Smallholder farmers in Trans Nzoia district, Kenya, observed a decline in bean ( Phaseolus vulgaris L.) productivity in fields where residues of the potential soil-improving legume Lablab purpureus L. had been incorporated. Research was undertaken to investigate possible linkages among soil fertility management strategies, farmers' pre-existing soilborne pest problems, and common bean productivity. An on-station trial evaluated the effects of 7 years of differential lablab and maize ( Zea mays L.) stover residue management strategies (retention, removal, mulching, incorporation) on damage by root-feeding chafer grubs ( Schizonycha spp. ) and incidence and severity of bean seedling diseases caused by soilborne pathogens ( Pythium spp. and Fusarium solani f.sp. phaseoli ) for four bean varieties. Laboratory stem and seed assays were used to assess pathogen inoculum dynamics. An on-farm experiment involving 18 replicated trials evaluated the effects of lablab residue incorporation on chafer grub abundance, post-emergence damping-off of seedlings, and bean yield in comparison to diammonium phosphate (DAP), a mixture of DAP and farmyard manure, incorporated Mucuna pruriens L. residues, and a no input check. In the on-station trial, chafer grubs damage to beans was highest in plots with a history of lablab residue retention and maize stover removal. Chafer grub damage reduced seedling dry matter production and survival and was positively correlated with soilborne disease severity and build-up of Fusarium inoculum. The four bean varieties varied in tolerance to soilborne pest pressures. In the on-farm experiment, beans had higher mortality rates and lower yields where lablab and mucuna were incorporated than where inorganic fertilizers were applied. Reduced bean productivity in the legume treatments appeared to be due to greater chafer grub abundance and low nutrient availability for the first 4-6 weeks after planting following the incorporation of the low quality legume residues. Farmers may be able to reduce lablab's negative effects by planting bean varieties that are tolerant to both root rot and grub damage and by modifying crop residue management practices. Specific modifications that are recommended include returning maize stovers to the soil, incorporating legume residues before the end of the dry season, and applying inorganic fertilizer at planting

Social networks and rural development : theory and applications in the Kenyan highlands.

Author: Hogset, Heidi

Awarding University: Cornell University, USA

Level : PhD

Year: 2005

Holding Libraries: Dissertation Abstracts International ;

Subject Terms: Economics/Rural development/Social conditions and trends/Business networking/Kenya highlands/Soil erosion/Network management systems ;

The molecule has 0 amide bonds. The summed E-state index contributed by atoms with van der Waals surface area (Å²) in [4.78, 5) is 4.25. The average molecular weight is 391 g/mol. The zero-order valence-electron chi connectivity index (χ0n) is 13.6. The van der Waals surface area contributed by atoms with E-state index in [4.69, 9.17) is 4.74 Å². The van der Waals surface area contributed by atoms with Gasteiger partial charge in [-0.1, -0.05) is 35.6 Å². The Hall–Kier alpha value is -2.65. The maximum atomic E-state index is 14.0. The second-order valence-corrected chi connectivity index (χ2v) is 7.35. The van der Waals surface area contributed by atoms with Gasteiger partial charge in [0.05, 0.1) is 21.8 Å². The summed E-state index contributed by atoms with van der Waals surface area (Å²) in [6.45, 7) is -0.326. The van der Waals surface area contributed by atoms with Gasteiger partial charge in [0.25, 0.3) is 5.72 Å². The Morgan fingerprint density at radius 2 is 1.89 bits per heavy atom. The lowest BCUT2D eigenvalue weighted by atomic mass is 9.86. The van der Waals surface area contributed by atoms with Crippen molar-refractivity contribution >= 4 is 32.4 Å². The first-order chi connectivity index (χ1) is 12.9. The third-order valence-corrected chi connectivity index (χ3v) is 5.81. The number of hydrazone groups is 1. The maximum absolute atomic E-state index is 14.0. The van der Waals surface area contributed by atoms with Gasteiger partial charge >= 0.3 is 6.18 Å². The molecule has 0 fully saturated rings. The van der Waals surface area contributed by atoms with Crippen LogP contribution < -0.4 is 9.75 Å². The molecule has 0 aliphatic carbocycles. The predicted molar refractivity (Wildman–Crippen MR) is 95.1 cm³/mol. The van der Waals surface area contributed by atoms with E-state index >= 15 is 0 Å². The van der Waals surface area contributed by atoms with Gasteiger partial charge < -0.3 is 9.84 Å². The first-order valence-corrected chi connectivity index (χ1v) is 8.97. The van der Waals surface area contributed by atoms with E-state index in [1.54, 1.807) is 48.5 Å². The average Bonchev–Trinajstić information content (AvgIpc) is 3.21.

Abstract:

This dissertation addresses underlying reasons for soil degradation and stagnant or declining per capita food output in Sub-Saharan Africa. The introductory chapter presents a review of the literature on adoption of improved agricultural technologies. It concludes that slow adoption of beneficial innovations may be blamed on dysfunctional informal institutions that are embedded in social networks. Thus, a social networks study was conducted in the Kenyan highlands to analyze the relationship between social networks, informal finance and technology adoption. The second chapter develops a theoretical model of an informal insurance arrangement, and proposes that such arrangements cannot insulate poor farmers from the adoption risk associated with new technologies. The third chapter is an empirical study of economic transfers through social networks among smallholder farmers in Kenya. This chapter explores the patterns of transfers within networks, and characterizes recipients and providers of informal credit and insurance, as well as the relationship between them and the purposes such transfers serve. The main finding is that the village population is stratified into separate social networks according to wealth and income, limiting the base for risk pooling for the poorest. The fourth and final chapter analyzes social network effects on Kenyan smallholders' decisions to adopt improved natural resource management techniques. These effects are decomposed into effects from social influence and learning through networks, group effects, weak ties effects, informal finance, and conflicts arising from technological externalities, controlling for non-network effects. Contact with extension officers and membership in women's groups and youth groups have a positive effect on adoption, but the classical social learning effects appear to be weak, at least for technologies that are not new and unknown. Informal finance is not important for technology adoption. The network study reveals that rural villagers do not observe each other's technology adoption behavior very well - respondents are apparently guessing about adoption choices of their network contacts. An experiment designed to reveal how villagers access information through social networks showed that the penetration of print media in rural villages is low, but information disseminated through broadcast media reaches beyond those who have radios and television sets themselves